Lions Tigers & Bears, Oh My!

We are always on the lookout for unusual and interesting things to do here at Staycations California. So perusing through our trusty Groupons we came across the Lions Tigers & Bears Sanctuary in Alpine, California.

About LTB
Lions Tigers & Bears is a non-profit rescue facility that provides a safe haven for unwanted and abused Big Cats and other exotic animals.

The facility allows the animals to live out their lives with love, safety, and medical care.

Founder, Bobbi Brink, started LTB after witnessing the abuse affiliated with the “exotic animal trade” where animals were subjected to terrible care and conditions. The facility started out helping big cats but soon ended up taking in a few different types of bears.

Take a Tour
Walking tours are offered at the facility to view and feed these wonderful animals. Guides offer up information along the way and all questions are answered by the informative staff. There are double fences around each enclosure which made it safe for separation of the animals but made it hard to get a photo without a chain link fence in the shot.

Lions 1 Lions Cage in distance
LIons-Bears area

Feeding the animals is an extra fee and you are allowed to go beyond the first fence to get up-close. You also get to pick which one you want to feed. Will it be the hungry lion, tiger, or bear? Don’t worry, the 30 foot plus fence stands between you as dinner. Did I say “as” dinner?   I meant, you “and” dinner.

All kidding aside, these animals were born into captivity and it is always uncertain how they would react with human contact as they grow older.   So best to stay behind the barriers and admire them from afar. During the feeding an extra long barbecue type fork is used to offer up the meal between the links of the fence. There is plenty of room for safety, yet it is close enough to see the whites of their eyes, or the yellow of their eyes in some cases.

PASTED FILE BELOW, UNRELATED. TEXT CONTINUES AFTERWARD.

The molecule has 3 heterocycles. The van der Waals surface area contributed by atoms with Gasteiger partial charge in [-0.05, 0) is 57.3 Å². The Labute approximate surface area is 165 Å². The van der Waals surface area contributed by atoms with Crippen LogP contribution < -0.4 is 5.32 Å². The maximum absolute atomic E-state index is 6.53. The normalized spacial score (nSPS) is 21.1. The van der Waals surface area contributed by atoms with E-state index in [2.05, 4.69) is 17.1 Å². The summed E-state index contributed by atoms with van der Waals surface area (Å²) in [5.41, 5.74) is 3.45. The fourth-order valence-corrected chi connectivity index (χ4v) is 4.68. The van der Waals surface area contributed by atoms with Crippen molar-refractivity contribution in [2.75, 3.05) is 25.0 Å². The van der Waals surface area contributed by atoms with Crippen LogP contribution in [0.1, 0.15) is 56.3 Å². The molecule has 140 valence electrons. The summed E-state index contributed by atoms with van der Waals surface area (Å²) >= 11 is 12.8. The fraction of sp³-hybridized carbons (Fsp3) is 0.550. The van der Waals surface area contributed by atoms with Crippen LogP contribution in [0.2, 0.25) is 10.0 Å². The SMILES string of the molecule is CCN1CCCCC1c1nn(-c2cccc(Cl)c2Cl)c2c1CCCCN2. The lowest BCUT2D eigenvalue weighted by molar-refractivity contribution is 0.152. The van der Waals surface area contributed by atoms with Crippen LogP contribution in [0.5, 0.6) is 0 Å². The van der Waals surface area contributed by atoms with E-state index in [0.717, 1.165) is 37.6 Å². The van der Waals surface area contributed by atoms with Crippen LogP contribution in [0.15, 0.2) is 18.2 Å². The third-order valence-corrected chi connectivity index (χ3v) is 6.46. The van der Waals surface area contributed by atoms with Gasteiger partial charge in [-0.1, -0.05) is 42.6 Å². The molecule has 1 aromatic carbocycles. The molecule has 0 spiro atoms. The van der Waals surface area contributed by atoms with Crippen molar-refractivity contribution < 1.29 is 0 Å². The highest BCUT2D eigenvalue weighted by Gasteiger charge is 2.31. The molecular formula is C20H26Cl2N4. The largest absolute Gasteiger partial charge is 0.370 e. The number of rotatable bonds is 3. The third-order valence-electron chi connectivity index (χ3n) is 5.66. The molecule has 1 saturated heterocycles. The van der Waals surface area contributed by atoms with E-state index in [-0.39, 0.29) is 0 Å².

I choose the tiger and was mesmerized on how big his paws were. They were the size of a human face! This magnificent animal gladly accepted each bite of food it was offered and you almost felt like petting it if you could…almost. You can participate in the two feedings daily or just sign up for the tour. Seeing the size of the tiger, I was glad I live in California where these cats don’t roam around freely.   Still, you can’t help but appreciate these large animals and feel happy that they have a great home.

Lions 2 feedingtiger
Lions- 3 Tiger with lion in background
Lions 4 Tiger with lion in background

On to the bears which are a part of California wildlife. The sanctuary had a few different breeds including Black and Grizzly. The bears were brought out of their pens to hunt for the meat chunks that were earlier placed in their habitat. One bear bypassed the food and headed straight for the pool of water. The big beast was in heaven as it splashed around in the mid day heat. Again, you marveled at the size of these animals and it made me feel glad yet again, that I live in a city where my only concern about getting bit is by a mosquito.

Lions Bear bath 2
Lions 6 Bear Bath